Gait, balance, and mobility problems
Difficulty communicating because of impaired vision, hearing, or speech
-Identifying patient behaviors (e.g., disorientation, wandering, anxiety) that are precursors to falls and that should be reported immediately
-Environmental safety precautions to take (e.g., bed locked and in low position, call light and personal items within reach, clear pathway, nonskid footwear)
-What to do when a patient starts to fall while being assisted with ambulation (i.e., ease patient into a sitting position in a chair or gently ease patient to floor, then alert you)
-Instruct patient to walk 10 feet (3 m), turn around, and walk back to the chair.
-Have patient return to chair and sit down without using arms for support. Look for unsteadiness in patient’s gait.
(longer than 30 seconds are dependent and at risk for a falls)
-Extend one leg and let the patient slide against it to the floor.
-Bend your knees to lower the body as the patient slides to the floor.
-Assess the patient for injury.
-Stay with the patient until assistance arrives to help lift the patient to the bed or to a wheelchair.
-Notify the physician.
-Document pertinent events related to the fall and resultant treatment in the medical record.
-Follow the institution’s incident reporting policy.
-Reassess the patient and environment to determine if the fall could have been prevented.
-Reinforce the identified risks with the patient, family, and health care professionals and review the safety measures needed to prevent a fall.
-Review the episodes for a pattern (e.g., activity, time of day) that indicate alternatives that could eliminate the behavior.
-Engage in creative thinking with all caregivers and support service personnel for alternative interventions that promote safe, consistent care.
Keep the bed in the low, locked position.
Ensure that the pathway to the bathroom is clear.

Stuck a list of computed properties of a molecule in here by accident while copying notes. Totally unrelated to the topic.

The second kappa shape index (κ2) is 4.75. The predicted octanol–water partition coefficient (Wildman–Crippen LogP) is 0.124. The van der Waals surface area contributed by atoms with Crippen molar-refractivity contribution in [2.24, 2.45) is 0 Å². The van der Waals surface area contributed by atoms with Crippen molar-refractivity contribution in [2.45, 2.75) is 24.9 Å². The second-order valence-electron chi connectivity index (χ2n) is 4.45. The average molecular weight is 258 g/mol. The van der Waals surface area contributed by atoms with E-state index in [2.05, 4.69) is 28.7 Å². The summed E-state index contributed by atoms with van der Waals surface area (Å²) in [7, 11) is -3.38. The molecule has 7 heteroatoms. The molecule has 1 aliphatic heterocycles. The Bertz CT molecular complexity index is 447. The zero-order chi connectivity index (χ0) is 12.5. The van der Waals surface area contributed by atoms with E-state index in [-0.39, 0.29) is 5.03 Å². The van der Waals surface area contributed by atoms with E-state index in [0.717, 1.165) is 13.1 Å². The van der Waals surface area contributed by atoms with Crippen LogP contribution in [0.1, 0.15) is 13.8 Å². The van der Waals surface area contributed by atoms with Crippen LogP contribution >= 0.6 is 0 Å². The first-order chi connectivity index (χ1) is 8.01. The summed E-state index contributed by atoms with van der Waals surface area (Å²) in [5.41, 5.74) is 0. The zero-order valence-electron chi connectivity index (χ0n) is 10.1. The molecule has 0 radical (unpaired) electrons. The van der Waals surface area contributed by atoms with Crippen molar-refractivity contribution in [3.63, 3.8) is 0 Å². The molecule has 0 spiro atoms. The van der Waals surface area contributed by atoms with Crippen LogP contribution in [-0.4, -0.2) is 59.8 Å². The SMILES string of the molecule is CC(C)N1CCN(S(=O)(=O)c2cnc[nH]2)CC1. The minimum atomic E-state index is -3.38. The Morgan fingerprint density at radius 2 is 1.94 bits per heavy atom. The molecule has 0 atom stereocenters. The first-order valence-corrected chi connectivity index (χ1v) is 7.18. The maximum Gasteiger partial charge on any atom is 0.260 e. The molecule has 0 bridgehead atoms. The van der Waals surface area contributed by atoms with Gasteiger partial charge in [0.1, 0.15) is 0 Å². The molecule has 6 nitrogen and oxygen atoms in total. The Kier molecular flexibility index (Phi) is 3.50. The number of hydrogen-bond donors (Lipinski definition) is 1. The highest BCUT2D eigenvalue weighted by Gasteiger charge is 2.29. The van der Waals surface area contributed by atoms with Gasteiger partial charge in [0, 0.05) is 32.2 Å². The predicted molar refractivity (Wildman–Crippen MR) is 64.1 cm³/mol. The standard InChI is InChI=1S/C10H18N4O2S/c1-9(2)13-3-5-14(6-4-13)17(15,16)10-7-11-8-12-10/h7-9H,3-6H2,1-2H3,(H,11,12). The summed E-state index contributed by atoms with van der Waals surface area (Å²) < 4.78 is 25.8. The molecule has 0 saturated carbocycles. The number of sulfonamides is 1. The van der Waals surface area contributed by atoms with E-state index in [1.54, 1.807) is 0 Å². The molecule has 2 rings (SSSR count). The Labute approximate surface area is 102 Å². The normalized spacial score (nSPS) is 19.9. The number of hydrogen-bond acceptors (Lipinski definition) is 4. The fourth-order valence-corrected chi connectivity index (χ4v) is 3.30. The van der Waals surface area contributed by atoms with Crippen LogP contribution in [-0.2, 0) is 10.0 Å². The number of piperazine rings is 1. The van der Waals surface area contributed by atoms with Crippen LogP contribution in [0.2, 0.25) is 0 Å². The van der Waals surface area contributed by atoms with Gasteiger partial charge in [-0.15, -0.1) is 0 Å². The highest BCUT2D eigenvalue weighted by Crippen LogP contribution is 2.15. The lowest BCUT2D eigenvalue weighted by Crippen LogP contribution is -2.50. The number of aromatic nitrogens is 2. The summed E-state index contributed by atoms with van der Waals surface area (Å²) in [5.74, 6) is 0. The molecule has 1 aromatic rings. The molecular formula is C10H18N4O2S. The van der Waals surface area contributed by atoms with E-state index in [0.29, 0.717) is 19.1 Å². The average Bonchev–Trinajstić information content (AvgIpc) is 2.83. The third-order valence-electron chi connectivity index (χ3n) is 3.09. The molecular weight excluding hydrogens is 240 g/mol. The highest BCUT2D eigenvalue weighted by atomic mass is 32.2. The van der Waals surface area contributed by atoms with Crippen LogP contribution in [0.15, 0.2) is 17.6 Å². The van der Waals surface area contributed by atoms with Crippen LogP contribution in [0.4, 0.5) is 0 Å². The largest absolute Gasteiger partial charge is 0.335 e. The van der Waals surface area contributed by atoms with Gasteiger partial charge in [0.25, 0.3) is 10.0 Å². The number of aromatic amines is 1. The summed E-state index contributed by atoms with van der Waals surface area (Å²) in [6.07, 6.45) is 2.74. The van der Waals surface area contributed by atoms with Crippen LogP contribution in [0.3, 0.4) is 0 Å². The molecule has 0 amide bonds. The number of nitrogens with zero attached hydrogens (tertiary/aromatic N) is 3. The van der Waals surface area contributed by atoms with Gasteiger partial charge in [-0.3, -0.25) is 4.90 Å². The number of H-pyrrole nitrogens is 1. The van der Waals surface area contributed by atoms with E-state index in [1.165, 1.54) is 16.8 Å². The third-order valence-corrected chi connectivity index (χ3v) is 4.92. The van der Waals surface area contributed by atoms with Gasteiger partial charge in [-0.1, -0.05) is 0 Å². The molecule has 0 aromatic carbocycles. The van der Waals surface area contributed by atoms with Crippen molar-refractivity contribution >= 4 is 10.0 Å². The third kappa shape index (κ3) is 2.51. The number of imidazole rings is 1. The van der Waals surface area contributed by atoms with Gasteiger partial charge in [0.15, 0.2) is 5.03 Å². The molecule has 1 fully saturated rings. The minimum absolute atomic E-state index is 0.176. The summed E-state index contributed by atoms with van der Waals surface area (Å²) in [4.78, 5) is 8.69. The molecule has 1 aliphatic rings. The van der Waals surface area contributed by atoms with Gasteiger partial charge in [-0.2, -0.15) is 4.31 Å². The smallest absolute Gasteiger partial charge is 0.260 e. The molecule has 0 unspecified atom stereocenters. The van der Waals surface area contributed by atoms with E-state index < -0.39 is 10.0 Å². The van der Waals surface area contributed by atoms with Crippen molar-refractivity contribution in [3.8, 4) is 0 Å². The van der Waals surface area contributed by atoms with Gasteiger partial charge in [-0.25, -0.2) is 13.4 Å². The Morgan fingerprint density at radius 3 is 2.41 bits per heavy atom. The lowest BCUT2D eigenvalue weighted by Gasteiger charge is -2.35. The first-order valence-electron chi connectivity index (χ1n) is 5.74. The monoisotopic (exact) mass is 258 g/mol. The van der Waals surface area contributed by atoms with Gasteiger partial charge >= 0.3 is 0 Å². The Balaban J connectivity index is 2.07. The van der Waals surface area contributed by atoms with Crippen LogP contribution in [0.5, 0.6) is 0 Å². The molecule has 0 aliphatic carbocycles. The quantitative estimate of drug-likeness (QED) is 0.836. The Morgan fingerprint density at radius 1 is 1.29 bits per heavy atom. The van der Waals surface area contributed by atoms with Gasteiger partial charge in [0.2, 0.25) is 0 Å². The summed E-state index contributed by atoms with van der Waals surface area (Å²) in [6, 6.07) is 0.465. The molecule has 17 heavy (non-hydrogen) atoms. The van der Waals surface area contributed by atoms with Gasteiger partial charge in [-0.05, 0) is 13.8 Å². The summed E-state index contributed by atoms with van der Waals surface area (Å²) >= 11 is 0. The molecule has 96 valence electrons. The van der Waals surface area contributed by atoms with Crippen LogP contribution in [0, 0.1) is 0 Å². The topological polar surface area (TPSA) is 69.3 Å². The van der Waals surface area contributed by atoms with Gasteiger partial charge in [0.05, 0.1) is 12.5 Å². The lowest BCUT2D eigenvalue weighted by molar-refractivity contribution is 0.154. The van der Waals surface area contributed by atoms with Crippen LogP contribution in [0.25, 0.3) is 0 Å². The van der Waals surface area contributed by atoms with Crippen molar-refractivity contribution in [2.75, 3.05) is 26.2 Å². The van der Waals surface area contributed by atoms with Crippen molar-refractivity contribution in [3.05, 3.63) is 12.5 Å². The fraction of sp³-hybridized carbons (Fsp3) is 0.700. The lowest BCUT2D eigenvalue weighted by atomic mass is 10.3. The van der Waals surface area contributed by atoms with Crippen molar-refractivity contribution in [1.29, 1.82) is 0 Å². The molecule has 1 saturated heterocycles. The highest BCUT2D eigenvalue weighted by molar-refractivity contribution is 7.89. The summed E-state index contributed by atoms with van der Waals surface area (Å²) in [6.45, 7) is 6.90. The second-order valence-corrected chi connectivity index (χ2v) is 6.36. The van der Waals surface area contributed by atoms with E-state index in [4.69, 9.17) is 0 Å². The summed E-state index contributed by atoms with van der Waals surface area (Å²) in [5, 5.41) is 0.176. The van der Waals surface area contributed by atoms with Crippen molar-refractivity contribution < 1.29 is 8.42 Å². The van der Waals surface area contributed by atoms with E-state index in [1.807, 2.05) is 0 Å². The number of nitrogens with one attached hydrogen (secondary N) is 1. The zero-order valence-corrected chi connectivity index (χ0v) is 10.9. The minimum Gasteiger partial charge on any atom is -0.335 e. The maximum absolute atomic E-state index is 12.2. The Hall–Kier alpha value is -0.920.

Necessary items such as eyeglasses should be placed within the patient’s easy reach, such as on the over-bed table (not bedside table)
Assess for injury.
Notify the physician.
Assess the situation for precipitous factors (e.g., hypotension, slippery footwear, etc.).
Fill out an incident report.
(2) when less restrictive interventions have been ineffective;
(3) in accordance with a written modification to the patient’s plan of care;
(4) when it is the least restrictive intervention that will be effective to protect the patient, staff member, or others from harm;
(5) in accordance with safe and appropriate restraint techniques as determined by a hospital’s policies; and
(6) it is discontinued at the earliest possible time.
Urinary and/or fecal incontinence
-Review how often to check the patient with a restraint.
-Review how often to remove restraint.
-Instructing NAP to notify nurse if there is a change in skin integrity, circulation of extremities, or patient’s breathing.
-Instruction to provide range of motion (ROM), nutrition and hydration, skin care, toileting, and opportunities for socialization.
-Inform the NAP that determination of whether the patient requires restraints is your responsibility.
2. Review agency policies regarding restraints. Check the physician’s order for the purpose, type, location, and time or duration. Determine if a signed consent is needed.
3. Review the manufacturer’s instructions for restraint application and determine the most appropriate size restraint.
4. Inspect the area where the restraint is to be placed, including the condition of the skin, presence of sensation, ROM, and the adequacy of circulation.
Extremity (ankle or wrist) restraint
-the prescribed catheter will continue without interruption
-the patient’s IV line is intact and infusing at ordered rate
-you observe the patient trying to pull at his IV when the mittens are removed and determine that they will need to be reapplied
-Notify the physician and reassess the need for continued use of restraint.
-Consider whether alternatives to restraint can be used.
-Ensure the correct application of the restraint, pad the skin under restraints, and remove restraints more frequently.
-Notify the physician.
-Attempt restraint alternatives.
-Reassess the type of restraint used, then verify the correct application and whether alternatives can be used.
-utilize a bed alarm and/or personal safety (tether) alarm
-check on the patient frequently, assisting with toileting needs, etc
-keep personal items within reach
-reassess the type of restraint used
-determine if a restraint alternative can be used
-assess the potential cause for agitation
-A patient who may be at risk to self or others.
-A confused patient who may interrupt prescribed therapy, such as a nasogastric tube.
-Pulse and temperature of restrained body part.
-Readiness for discontinuation of restraint.
-Therapy (e.g., IV catheters, drainage tubes) remains uninterrupted.
(It is not necessary with an extremity restraint to assess patient’s breathing.)